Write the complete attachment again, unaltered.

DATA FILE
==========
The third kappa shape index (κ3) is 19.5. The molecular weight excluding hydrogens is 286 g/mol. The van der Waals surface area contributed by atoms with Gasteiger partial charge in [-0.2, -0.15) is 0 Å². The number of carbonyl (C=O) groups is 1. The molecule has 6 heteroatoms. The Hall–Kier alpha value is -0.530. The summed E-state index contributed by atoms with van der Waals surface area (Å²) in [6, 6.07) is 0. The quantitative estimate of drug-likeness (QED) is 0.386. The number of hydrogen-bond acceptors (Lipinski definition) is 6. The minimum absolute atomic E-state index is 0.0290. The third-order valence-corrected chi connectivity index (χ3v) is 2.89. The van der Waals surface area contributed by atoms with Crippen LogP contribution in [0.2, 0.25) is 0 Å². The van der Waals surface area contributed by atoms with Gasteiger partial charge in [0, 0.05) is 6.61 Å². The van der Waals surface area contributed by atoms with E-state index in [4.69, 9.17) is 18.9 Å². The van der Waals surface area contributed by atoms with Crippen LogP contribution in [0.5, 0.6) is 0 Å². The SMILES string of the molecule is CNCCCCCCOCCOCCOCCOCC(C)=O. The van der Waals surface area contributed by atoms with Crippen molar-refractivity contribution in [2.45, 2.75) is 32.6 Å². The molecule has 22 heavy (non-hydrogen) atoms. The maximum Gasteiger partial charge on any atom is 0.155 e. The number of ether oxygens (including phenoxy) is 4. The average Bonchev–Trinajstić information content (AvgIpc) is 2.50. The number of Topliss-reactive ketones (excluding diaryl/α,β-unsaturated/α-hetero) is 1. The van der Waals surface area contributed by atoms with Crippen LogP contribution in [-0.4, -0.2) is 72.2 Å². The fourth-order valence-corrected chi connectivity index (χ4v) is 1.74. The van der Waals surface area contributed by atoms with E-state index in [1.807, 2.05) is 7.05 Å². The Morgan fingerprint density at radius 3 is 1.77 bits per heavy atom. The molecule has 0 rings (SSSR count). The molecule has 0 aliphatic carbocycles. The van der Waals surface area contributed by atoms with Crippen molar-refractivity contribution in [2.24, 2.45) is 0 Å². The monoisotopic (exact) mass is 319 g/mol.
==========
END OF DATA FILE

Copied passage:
The third kappa shape index (κ3) is 19.5. The molecular weight excluding hydrogens is 286 g/mol. The van der Waals surface area contributed by atoms with Gasteiger partial charge in [-0.2, -0.15) is 0 Å². The number of carbonyl (C=O) groups is 1. The molecule has 6 heteroatoms. The Hall–Kier alpha value is -0.530. The summed E-state index contributed by atoms with van der Waals surface area (Å²) in [6, 6.07) is 0. The quantitative estimate of drug-likeness (QED) is 0.386. The number of hydrogen-bond acceptors (Lipinski definition) is 6. The minimum absolute atomic E-state index is 0.0290. The third-order valence-corrected chi connectivity index (χ3v) is 2.89. The van der Waals surface area contributed by atoms with Crippen LogP contribution in [0.2, 0.25) is 0 Å². The van der Waals surface area contributed by atoms with Gasteiger partial charge in [0, 0.05) is 6.61 Å². The van der Waals surface area contributed by atoms with E-state index in [4.69, 9.17) is 18.9 Å². The van der Waals surface area contributed by atoms with Crippen LogP contribution in [0.5, 0.6) is 0 Å². The SMILES string of the molecule is CNCCCCCCOCCOCCOCCOCC(C)=O. The van der Waals surface area contributed by atoms with Crippen molar-refractivity contribution in [2.45, 2.75) is 32.6 Å². The molecule has 22 heavy (non-hydrogen) atoms. The maximum Gasteiger partial charge on any atom is 0.155 e. The number of ether oxygens (including phenoxy) is 4. The average Bonchev–Trinajstić information content (AvgIpc) is 2.50. The number of Topliss-reactive ketones (excluding diaryl/α,β-unsaturated/α-hetero) is 1. The van der Waals surface area contributed by atoms with Crippen LogP contribution in [-0.4, -0.2) is 72.2 Å². The fourth-order valence-corrected chi connectivity index (χ4v) is 1.74. The van der Waals surface area contributed by atoms with E-state index in [1.807, 2.05) is 7.05 Å². The Morgan fingerprint density at radius 3 is 1.77 bits per heavy atom. The molecule has 0 rings (SSSR count). The molecule has 0 aliphatic carbocycles. The van der Waals surface area contributed by atoms with Crippen molar-refractivity contribution in [2.24, 2.45) is 0 Å². The monoisotopic (exact) mass is 319 g/mol.